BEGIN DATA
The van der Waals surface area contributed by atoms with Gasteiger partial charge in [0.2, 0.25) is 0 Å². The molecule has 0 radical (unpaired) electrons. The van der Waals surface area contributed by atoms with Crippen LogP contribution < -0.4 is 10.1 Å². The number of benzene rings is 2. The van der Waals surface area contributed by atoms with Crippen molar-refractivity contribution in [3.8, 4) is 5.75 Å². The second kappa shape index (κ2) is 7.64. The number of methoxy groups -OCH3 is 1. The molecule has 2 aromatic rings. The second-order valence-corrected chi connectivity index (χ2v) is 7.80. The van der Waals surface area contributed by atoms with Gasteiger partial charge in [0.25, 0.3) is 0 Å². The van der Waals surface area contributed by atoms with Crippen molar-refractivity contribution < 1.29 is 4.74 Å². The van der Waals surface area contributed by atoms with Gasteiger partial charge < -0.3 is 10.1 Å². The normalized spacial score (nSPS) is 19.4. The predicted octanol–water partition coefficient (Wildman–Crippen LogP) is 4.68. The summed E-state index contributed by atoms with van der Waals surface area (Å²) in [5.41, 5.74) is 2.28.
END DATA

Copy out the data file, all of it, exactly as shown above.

The van der Waals surface area contributed by atoms with Gasteiger partial charge in [0.2, 0.25) is 0 Å². The molecule has 0 radical (unpaired) electrons. The van der Waals surface area contributed by atoms with Crippen LogP contribution < -0.4 is 10.1 Å². The number of benzene rings is 2. The van der Waals surface area contributed by atoms with Crippen molar-refractivity contribution in [3.8, 4) is 5.75 Å². The second kappa shape index (κ2) is 7.64. The number of methoxy groups -OCH3 is 1. The molecule has 2 aromatic rings. The second-order valence-corrected chi connectivity index (χ2v) is 7.80. The van der Waals surface area contributed by atoms with Gasteiger partial charge in [0.25, 0.3) is 0 Å². The van der Waals surface area contributed by atoms with Crippen molar-refractivity contribution < 1.29 is 4.74 Å². The van der Waals surface area contributed by atoms with Gasteiger partial charge < -0.3 is 10.1 Å². The normalized spacial score (nSPS) is 19.4. The predicted octanol–water partition coefficient (Wildman–Crippen LogP) is 4.68. The summed E-state index contributed by atoms with van der Waals surface area (Å²) in [5.41, 5.74) is 2.28.